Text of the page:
Time Running Out For Brazil Online Betting Bill In 2023

December 21, 2023
Brazil’s Congress is edging closer to concluding its work for 2023 without giving final approval to a closely-watched bill to regulate sports betting and online casino games.

Brazil’s Congress is edging closer to concluding its work for 2023 without giving final approval to a closely-watched bill to regulate sports betting and online casino games.

The Chamber of Deputies, or lower house, must vote for a second time to pass Bill 3626/2023 as federal deputies decide whether to accept or reject 42 amendments made by the Senate on December 12.

Late last week, Chamber Speaker Arthur Lira stated that the online betting bill would be brought back up before the upcoming congressional recess.

He also signalled his intention to bring online casino games back into the bill after they were removed by the Senate amid pushback from more conservative senators.

Bill proponents were initially optimistic that the legislation would be approved by the Chamber of Deputies, first on Tuesday and then again on Wednesday evening, but Bill 3626/2023 was not included on the Chamber’s voting agenda for either day amid an apparent lack of consensus over online gaming.

Lira and other key lawmakers are understood to be ready to accept all of the Senate’s amendments, with the notable exception of limiting the bill to sports betting.

That would result in a major win for Brazilian betting interests, as the Senate’s version of the bill includes more favourable provisions on taxes, licensing terms and various other issues compared with the initial version approved by the Chamber in mid-September.

As has been the case for almost all of 2023, however, the path to regulation in Brazil remains far from smooth, with evangelical members of the lower house now mounting fierce resistance to any move to override the Senate’s opposition to online casino.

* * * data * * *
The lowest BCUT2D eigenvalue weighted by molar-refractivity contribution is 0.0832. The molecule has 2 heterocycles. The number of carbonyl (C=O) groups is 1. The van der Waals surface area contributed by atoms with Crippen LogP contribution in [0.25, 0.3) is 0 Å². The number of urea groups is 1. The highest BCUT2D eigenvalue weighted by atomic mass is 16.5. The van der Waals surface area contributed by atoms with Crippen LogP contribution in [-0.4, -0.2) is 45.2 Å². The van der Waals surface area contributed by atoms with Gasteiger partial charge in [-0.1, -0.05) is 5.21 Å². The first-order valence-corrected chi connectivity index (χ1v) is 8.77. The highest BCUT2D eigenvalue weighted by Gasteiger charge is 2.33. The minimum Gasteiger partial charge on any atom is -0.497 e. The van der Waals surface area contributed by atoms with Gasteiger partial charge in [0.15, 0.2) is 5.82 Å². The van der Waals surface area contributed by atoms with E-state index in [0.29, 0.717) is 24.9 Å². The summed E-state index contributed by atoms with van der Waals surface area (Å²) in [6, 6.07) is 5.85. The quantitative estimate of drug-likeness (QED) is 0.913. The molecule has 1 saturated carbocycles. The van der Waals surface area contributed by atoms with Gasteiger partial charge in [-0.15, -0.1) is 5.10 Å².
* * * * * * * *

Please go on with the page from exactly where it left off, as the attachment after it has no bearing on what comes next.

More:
Although the Chamber of Deputies included online gaming in its own version of the bill, that initial vote came after online casino games were hastily added to the sports-betting measure at the 11th hour. The issue has since taken on far more prominence as senators successfully mobilised against the more expansive approach to online gambling.

“We cannot legalise something online that the law prohibits in physical form, which is the case with bingo and casinos,” Sóstenes Cavalcante, an influential anti-gambling deputy from Rio de Janeiro state, told CNN Brasil following meetings with Lira and other lawmakers on the issue.

“There’s a discussion that needs to be had and I don’t think there is enough time for that this year; it’s too tight,” Cavalcante said.

As of Wednesday evening, there were conflicting reports as to whether Lira would be able to successfully negotiate with evangelical members of the Chamber of Deputies to secure the inclusion of online gaming in the bill so it can be approved before the end of this year and be included in government budget forecasts for 2024.

Congress is scheduled to go on recess on Friday (December 22), but it is still possible that Bill 3626/2023 could be voted on either later today or just prior to the adjournment on Friday.

If the online betting bill is not approved this week, it will remain alive in 2024 but will not be reconsidered until after deputies and senators return to Brasilia on February 2.

That, in turn, would presumably delay the Brazilian federal government’s plan to kick off a licensing process by mid-year. 

The delays to a final vote on the online betting bill have not been the only source of frustration for Brazil’s gambling boosters this week.

An influential Senate committee on judicial and constitutional affairs had scheduled a meeting on Wednesday to finally vote on a much broader expanded gambling bill to regulate land-based casino-resorts and video-bingo operations, in addition to online casino and bingo games.

That meeting was abruptly cancelled late on Tuesday evening, meaning 2023 will conclude without the Senate taking any action on the bill that was passed by the Chamber of Deputies in February 2022.

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